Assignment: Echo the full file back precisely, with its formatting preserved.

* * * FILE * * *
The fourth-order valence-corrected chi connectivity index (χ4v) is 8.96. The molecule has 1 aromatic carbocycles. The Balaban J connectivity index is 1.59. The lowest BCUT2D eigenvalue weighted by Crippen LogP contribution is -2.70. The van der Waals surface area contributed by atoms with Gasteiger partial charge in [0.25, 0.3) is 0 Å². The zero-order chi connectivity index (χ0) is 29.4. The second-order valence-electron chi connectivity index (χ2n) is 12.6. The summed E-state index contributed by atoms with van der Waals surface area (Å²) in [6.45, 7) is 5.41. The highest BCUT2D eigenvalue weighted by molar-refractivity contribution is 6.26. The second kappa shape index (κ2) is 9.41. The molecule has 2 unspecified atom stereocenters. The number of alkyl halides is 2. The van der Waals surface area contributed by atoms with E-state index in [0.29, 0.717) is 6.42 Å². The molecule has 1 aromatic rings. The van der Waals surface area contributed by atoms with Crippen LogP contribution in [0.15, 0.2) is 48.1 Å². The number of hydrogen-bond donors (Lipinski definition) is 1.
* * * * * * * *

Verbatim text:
The fourth-order valence-corrected chi connectivity index (χ4v) is 8.96. The molecule has 1 aromatic carbocycles. The Balaban J connectivity index is 1.59. The lowest BCUT2D eigenvalue weighted by Crippen LogP contribution is -2.70. The van der Waals surface area contributed by atoms with Gasteiger partial charge in [0.25, 0.3) is 0 Å². The zero-order chi connectivity index (χ0) is 29.4. The second-order valence-electron chi connectivity index (χ2n) is 12.6. The summed E-state index contributed by atoms with van der Waals surface area (Å²) in [6.45, 7) is 5.41. The highest BCUT2D eigenvalue weighted by molar-refractivity contribution is 6.26. The second kappa shape index (κ2) is 9.41. The molecule has 2 unspecified atom stereocenters. The number of alkyl halides is 2. The van der Waals surface area contributed by atoms with E-state index in [0.29, 0.717) is 6.42 Å². The molecule has 1 aromatic rings. The van der Waals surface area contributed by atoms with Crippen LogP contribution in [0.15, 0.2) is 48.1 Å². The number of hydrogen-bond donors (Lipinski definition) is 1.